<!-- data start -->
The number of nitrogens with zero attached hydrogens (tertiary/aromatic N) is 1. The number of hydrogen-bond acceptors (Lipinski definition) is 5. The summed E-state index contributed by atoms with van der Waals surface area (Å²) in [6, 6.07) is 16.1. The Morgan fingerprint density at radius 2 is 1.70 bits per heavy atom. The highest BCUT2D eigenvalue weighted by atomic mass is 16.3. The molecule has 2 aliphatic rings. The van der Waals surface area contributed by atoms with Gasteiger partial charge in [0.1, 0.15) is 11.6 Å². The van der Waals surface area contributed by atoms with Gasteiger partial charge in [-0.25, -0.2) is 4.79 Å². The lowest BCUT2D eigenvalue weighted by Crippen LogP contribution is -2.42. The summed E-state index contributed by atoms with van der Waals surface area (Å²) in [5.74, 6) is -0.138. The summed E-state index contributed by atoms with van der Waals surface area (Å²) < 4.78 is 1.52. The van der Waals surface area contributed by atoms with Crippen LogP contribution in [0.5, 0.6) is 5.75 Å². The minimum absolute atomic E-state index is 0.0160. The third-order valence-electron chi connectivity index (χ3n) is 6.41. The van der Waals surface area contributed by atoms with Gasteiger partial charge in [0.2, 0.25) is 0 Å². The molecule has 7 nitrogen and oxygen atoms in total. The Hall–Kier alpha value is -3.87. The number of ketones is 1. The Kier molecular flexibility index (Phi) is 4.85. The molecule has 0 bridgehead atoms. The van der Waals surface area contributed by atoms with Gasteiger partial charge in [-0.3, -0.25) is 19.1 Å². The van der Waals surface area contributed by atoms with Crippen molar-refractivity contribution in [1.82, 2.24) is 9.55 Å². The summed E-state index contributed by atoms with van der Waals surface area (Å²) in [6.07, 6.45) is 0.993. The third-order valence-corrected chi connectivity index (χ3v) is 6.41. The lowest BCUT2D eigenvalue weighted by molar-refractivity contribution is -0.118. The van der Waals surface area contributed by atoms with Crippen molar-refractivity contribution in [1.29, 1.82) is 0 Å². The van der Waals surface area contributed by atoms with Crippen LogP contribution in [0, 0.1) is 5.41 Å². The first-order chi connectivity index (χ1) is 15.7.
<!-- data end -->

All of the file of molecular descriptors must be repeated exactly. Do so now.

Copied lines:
The number of nitrogens with zero attached hydrogens (tertiary/aromatic N) is 1. The number of hydrogen-bond acceptors (Lipinski definition) is 5. The summed E-state index contributed by atoms with van der Waals surface area (Å²) in [6, 6.07) is 16.1. The Morgan fingerprint density at radius 2 is 1.70 bits per heavy atom. The highest BCUT2D eigenvalue weighted by atomic mass is 16.3. The molecule has 2 aliphatic rings. The van der Waals surface area contributed by atoms with Gasteiger partial charge in [0.1, 0.15) is 11.6 Å². The van der Waals surface area contributed by atoms with Gasteiger partial charge in [-0.25, -0.2) is 4.79 Å². The lowest BCUT2D eigenvalue weighted by Crippen LogP contribution is -2.42. The summed E-state index contributed by atoms with van der Waals surface area (Å²) in [5.74, 6) is -0.138. The summed E-state index contributed by atoms with van der Waals surface area (Å²) < 4.78 is 1.52. The van der Waals surface area contributed by atoms with Crippen LogP contribution in [0.5, 0.6) is 5.75 Å². The minimum absolute atomic E-state index is 0.0160. The third-order valence-electron chi connectivity index (χ3n) is 6.41. The van der Waals surface area contributed by atoms with Gasteiger partial charge in [0.2, 0.25) is 0 Å². The molecule has 7 nitrogen and oxygen atoms in total. The Hall–Kier alpha value is -3.87. The number of ketones is 1. The Kier molecular flexibility index (Phi) is 4.85. The molecule has 0 bridgehead atoms. The van der Waals surface area contributed by atoms with Gasteiger partial charge in [-0.3, -0.25) is 19.1 Å². The van der Waals surface area contributed by atoms with Crippen molar-refractivity contribution in [1.82, 2.24) is 9.55 Å². The summed E-state index contributed by atoms with van der Waals surface area (Å²) in [6.07, 6.45) is 0.993. The third-order valence-corrected chi connectivity index (χ3v) is 6.41. The lowest BCUT2D eigenvalue weighted by molar-refractivity contribution is -0.118. The van der Waals surface area contributed by atoms with Crippen molar-refractivity contribution in [1.29, 1.82) is 0 Å². The van der Waals surface area contributed by atoms with Crippen LogP contribution in [0, 0.1) is 5.41 Å². The first-order chi connectivity index (χ1) is 15.7.